"Tourists don’t know where they’ve been, travelers don’t know where they’re going."
- Paul Theroux

Views & Interviews

Tourists for environment protection

April 2017

This month we touch upon a tourism issue that is being taken seriously in the hospitality industry – “the concern for environment protection on a vacation”.  So while more and more people are getting aware about the need to do something, where do you go from here?

Let’s talk about the industry that we are in – timeshare, or vacation ownership.

On the one hand resort owners need to drive the implementation of ecotourism practices at their resorts. You can start with outlining a set of easy-to-understand guidelines that visitors and tourists can follow. At a second level you need to go from awareness to implementation – by helping your guests follow these guidelines.

A good place to start is aiming to protect the environment around us - living spaces where forests survive, water bodies retain their pristine state - and where animal and bird life don’t feel threatened by the presence of visitors, or tourists.

It’s also got to do with not damaging the existing landscape that has survived in its natural form over the years. Guests and visitors must leave a tourist location in the same condition as they found it. No litter, no mess, no signs of intrusion.

So we decided to check with our panel of tourists and customers – to get an idea of awareness and listen to their concerns and observations.

Manoj Keshav, IT professional

What I find absolutely shocking is the amount of litter we can generate – especially on vacation. Cigarette butts, water bottles, biscuit & chocolate wrappers, empty foil packs, paper plates, food remnants – the list goes on and on.

On a forest or cross-country trek for instance, we need to carry along a convenient dump bag with us that can contain litter the group typically generates – each one of us could also carry our own individual dump bags if that can make things simpler. I’ve seen litter being dropped from tourist boats along picturesque stretches of river – and this tends to float or even sink to be swallowed by fish. (And that spins off a whole new set of problems . . .)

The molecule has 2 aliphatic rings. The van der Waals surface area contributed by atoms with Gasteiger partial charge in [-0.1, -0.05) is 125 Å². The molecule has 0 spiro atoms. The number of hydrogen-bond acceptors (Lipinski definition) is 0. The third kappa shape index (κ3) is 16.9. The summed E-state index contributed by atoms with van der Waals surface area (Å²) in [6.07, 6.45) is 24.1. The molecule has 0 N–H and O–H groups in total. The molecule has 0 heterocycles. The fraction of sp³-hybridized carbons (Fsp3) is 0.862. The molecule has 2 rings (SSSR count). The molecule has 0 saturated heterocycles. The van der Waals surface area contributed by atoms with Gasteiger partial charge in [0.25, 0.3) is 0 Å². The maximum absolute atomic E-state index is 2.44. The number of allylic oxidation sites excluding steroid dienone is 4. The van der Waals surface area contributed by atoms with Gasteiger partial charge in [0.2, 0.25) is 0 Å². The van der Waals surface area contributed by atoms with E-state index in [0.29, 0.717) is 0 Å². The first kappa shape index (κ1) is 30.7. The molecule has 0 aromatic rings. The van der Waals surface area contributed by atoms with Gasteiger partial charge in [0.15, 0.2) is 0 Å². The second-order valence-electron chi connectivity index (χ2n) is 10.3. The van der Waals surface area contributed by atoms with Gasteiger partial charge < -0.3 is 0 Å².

123RF / using member credits

Kavita Iyer, marketing professional

While littering is unpardonable, I have seen other potentially dangerous practices that need to be prevented at any cost. I have seen tourists lighting a camp fire right in the middle of a forest only to roast small animals they trap and catch along the way. These people don’t think they are doing anything wrong, but “living life outdoors” – it’s their perception of freedom to do as they please.

While this is open to interpretation and debate, I do feel extremely uncomfortable when I see this happening.  Another concern that I must mention here is the need to extinguish camp fires according to safety guidelines –live embers can easily be rekindled by a gentle breeze.

Poonam Singh, design professional

I too have seen some horrible things being done on treks and group tours inside forest areas. I have seen people carving their names (or names of their girlfriends) on trees, or etched onto large boulders. Another visible example of a location being “invaded”.

I’ve also seen littering during these treks that happens without any responsibility or restraint. Chewing gum wrappers, empty packets of chips, or biscuits and yes . . . even cigarette packets. Though most tour guides prevent and ban such behavior, there could be one devious person who gets away with it.

Arun Vincent, insurance marketer

I do find Poonam Singh’s observations shocking and repulsive – certainly not the kind of behavior we would expect from city folk who need to be aware of this in the first place. What I have seen is equally shocking. I once saw a group of teenagers actually take out eggs from a bird’s nest. The same group went about taking selfies in the area. And when it got a bit dark in the evening these kids continued to take pictures, with a blaze of mobile camera flashes going off every few minutes. In the forest, you can spot a camera flash from a really long distance along the line of sight – and this can be very disturbing to the birds and animals out there.

What you’ve just read are some truly horrible examples of bad behavior on a trek, or visit to the forest. Bad enough to be a punishable offense, in some serious way. For starters it would even make sense to ban snack, soft drinks, mobiles and cigarettes.

Littering is bad enough, but we don’t want to start a forest fire.

AIRDA also represents the industry within government circles on policy issues that could have a bearing on timeshare and vacation ownership in the country.

AIRDA has a balanced end-customer focus and provides updated information on the official website. This covers the timeshare marketplace, advice on making informed choices on vacation ownership and assistance on complaint redressal, if any.

AIRDA is an affiliated member of the American Resort Developers Association.

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